Hire for attitude and cultural fit rather than experience or education

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Kevin Coker is the co-founder and CEO of Proxima clinical trial and works with the new class of emerging drug, device and diagnostic stars.

Hiring the right team is one of the most vital and complex components of emerging companies, even more so than for established organizations.

Many business leaders struggle during the hiring process: “Does this candidate have the skills and experience the company will need today and as the company grows? What is it about this candidate that can take my business to the next level? Are they a cultural fit? Do they understand our mission? Can they do the job?” These questions and others plague the minds of hiring managers everywhere, and it’s not always easy to tell potentially good employees from bad ones.

Talent isn’t always obvious, and real capabilities aren’t always apparent on a resume or resume. So, if education and experience don’t necessarily equate to great job performance, then what does? How do we identify a candidate’s potential in the hiring process when it coincides with our current business needs?

Rent for attitude.

There’s nothing like a can-do attitude. When a candidate has the desire to be great, the ability to set their ego aside enough to take charge of the leadership, and the drive to delve after hours to get on top of everything he or she currently do not know, they may be unstoppable.

This is gold. As a leader, when you can hire and develop a team so that their potential is great for your company, you, the employee and the company can grow together – and nothing could be better. When your employees feel their own growth and know that they are making an impact, they are often willing to go the extra mile to make your business more successful. Their success is your success.

A growth mindset, rather than a closed mindset, is key. Here are some things to keep in mind as your candidate goes through the application process.

• Does the candidate think he can achieve something, even with limited resources?

• Are they flexible in how they can accomplish a task?

• Are they determined to be successful?

• Can they play “MacGyver” or complain about what they don’t have and use that as an excuse?”

Rent for a cultural fit.

You don’t want a black sheep in your business unless they are strategically placed to shake things up. When hiring a cultural fit, you’ll want to think about the vibe. Given the nature of the position you are looking for, who will and will not fit in?

The business development team will have very different personality types than accounting or finance, but they should all have a passion for what your business does, be able to have conversations together, and enjoy working together. Of course, this is much more important when the team is small and on the rise than when you’re a team of several thousand people, but your culture should stay focused on the feeling you want your company brand to represent.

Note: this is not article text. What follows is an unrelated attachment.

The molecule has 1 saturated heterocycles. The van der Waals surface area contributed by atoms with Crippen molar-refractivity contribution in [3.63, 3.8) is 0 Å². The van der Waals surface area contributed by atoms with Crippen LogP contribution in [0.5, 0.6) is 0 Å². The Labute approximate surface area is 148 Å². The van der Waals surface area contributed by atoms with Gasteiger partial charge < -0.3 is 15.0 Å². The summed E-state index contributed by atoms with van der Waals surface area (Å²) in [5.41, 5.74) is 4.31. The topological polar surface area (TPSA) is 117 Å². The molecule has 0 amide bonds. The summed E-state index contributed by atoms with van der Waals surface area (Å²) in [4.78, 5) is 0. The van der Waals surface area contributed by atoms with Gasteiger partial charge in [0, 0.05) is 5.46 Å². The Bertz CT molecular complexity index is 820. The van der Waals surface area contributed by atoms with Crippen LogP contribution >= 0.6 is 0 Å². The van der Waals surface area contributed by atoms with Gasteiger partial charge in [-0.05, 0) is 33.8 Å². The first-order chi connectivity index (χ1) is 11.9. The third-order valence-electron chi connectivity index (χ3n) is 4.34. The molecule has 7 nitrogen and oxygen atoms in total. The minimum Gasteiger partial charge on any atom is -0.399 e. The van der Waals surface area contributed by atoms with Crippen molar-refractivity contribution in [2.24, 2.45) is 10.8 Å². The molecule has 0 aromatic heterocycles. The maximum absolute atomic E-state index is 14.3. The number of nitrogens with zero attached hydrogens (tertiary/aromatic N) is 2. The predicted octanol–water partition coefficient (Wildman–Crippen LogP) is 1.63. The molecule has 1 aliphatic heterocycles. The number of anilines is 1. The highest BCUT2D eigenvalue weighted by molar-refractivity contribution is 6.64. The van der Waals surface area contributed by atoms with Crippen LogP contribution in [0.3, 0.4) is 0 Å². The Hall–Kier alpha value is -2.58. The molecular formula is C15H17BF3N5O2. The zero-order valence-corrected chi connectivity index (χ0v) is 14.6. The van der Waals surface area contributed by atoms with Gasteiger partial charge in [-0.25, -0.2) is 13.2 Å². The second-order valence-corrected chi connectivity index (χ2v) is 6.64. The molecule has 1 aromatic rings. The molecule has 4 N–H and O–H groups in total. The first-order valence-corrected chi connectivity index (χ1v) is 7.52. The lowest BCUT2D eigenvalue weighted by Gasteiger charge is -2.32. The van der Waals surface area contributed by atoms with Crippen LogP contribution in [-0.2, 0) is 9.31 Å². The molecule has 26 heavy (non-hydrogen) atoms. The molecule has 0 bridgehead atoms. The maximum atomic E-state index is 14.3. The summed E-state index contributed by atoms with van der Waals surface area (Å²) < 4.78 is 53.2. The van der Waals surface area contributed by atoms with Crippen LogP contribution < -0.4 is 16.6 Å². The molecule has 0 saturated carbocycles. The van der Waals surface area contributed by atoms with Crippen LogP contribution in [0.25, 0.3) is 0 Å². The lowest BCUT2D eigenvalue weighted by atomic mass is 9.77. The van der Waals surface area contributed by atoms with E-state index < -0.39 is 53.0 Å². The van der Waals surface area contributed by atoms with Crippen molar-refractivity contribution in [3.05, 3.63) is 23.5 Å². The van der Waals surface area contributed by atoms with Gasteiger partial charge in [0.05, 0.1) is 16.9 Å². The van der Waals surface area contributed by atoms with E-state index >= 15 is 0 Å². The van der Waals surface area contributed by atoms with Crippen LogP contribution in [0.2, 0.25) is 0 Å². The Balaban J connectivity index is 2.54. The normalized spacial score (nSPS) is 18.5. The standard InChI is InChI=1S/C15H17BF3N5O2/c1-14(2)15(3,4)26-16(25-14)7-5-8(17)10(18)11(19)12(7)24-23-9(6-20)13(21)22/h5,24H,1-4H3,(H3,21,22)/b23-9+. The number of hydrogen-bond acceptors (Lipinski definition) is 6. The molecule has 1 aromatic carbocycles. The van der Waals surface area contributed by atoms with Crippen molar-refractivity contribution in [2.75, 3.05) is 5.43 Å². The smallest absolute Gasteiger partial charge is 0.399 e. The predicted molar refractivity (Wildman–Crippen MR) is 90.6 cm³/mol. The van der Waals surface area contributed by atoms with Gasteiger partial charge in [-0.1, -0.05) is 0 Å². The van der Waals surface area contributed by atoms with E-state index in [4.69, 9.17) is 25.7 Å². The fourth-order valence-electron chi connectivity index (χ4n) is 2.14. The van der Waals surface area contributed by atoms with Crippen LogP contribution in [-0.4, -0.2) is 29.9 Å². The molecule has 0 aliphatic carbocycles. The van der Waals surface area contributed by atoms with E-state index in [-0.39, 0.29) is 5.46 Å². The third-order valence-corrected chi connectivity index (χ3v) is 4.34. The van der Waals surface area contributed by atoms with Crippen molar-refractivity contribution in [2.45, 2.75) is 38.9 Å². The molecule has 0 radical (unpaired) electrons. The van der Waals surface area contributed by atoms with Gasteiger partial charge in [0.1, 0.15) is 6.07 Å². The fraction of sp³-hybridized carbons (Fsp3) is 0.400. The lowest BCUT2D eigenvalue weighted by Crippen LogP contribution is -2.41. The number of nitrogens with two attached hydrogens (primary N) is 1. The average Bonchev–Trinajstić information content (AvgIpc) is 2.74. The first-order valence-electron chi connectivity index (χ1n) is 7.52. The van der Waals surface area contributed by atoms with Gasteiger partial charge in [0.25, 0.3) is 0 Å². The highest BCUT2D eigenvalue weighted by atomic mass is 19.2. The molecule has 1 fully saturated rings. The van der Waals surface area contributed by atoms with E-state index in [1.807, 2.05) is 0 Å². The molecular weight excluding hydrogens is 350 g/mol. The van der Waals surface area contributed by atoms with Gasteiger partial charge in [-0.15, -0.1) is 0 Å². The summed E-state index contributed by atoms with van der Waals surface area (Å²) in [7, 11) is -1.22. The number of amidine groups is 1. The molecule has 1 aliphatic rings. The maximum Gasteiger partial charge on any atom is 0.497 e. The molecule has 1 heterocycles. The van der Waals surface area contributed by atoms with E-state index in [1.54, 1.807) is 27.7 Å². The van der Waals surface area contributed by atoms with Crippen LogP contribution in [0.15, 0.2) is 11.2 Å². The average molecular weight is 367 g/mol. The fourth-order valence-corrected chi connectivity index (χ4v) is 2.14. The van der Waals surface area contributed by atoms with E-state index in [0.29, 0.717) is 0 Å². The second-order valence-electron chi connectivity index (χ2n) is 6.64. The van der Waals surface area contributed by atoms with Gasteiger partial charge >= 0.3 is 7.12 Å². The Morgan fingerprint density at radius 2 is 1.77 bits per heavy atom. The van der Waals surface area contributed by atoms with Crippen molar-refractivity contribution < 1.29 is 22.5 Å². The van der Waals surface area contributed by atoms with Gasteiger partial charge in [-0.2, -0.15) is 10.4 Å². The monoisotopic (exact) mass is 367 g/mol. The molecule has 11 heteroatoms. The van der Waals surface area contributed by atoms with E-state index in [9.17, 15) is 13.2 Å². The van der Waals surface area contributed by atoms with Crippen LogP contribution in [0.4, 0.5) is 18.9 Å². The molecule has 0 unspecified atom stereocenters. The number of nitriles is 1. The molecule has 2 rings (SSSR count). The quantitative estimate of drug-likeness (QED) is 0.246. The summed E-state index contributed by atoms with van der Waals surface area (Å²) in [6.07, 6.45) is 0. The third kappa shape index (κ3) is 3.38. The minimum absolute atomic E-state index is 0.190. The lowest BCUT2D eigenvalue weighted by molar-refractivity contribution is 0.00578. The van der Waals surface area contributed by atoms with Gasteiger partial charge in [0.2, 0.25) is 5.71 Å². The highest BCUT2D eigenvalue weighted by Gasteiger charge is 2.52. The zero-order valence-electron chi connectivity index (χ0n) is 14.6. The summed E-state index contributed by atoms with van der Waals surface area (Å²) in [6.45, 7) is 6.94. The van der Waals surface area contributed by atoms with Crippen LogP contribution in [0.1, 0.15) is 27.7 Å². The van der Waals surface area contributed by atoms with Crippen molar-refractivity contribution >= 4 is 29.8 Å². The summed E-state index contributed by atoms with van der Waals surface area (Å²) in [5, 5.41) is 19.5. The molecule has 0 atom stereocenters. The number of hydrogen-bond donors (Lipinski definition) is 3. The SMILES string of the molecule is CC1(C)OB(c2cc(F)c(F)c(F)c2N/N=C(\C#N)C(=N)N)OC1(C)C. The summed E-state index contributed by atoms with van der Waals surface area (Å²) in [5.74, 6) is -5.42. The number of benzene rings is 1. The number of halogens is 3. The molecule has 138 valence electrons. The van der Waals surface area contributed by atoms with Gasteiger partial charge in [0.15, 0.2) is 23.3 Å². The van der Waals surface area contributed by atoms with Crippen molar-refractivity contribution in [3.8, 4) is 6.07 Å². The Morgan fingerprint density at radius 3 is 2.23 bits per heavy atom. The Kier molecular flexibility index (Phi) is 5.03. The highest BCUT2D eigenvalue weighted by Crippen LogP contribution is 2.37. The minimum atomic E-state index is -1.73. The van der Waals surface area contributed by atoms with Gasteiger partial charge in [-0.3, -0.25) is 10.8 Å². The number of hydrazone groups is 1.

Rent for potential.

Recruiting for potential resources, you believe the person can learn quickly and scale up to the role they were hired for, rather than coming in with the skills already. One advantage of hiring for potential is that you can hire a younger candidate who is ready for growth, possibly at a more affordable price, while keeping your business grounded. In this scenario, you could then have a candidate who grows with the company rather than one who outgrows the company.

These candidates also tend to develop a problem-solving mindset specific to the needs of your company. To identify potential beyond attitude and cultural fit, start with your gut feeling and compare it to the rest of your team. Let your candidates interview multiple people from multiple departments within your organization. Interdepartmental interviews help keep you culturally fit and can uncover hidden potential or expose red flags you may have missed.

In addition, the more team members involved in the hiring process, the closer your team will be once the candidate becomes an employee. Breaking the ice works best when everyone has been able to meet for the first day.

Ultimately, experience can be learned, and a positive attitude should elevate the candidate. By nurturing your team’s potential, you enable your employees to grow in their new roles and succeed if the company succeeds. Not only does this provide opportunities for individual growth, it empowers your business to grow and evolve with talented people who are just as passionate about the success of your business as you are.


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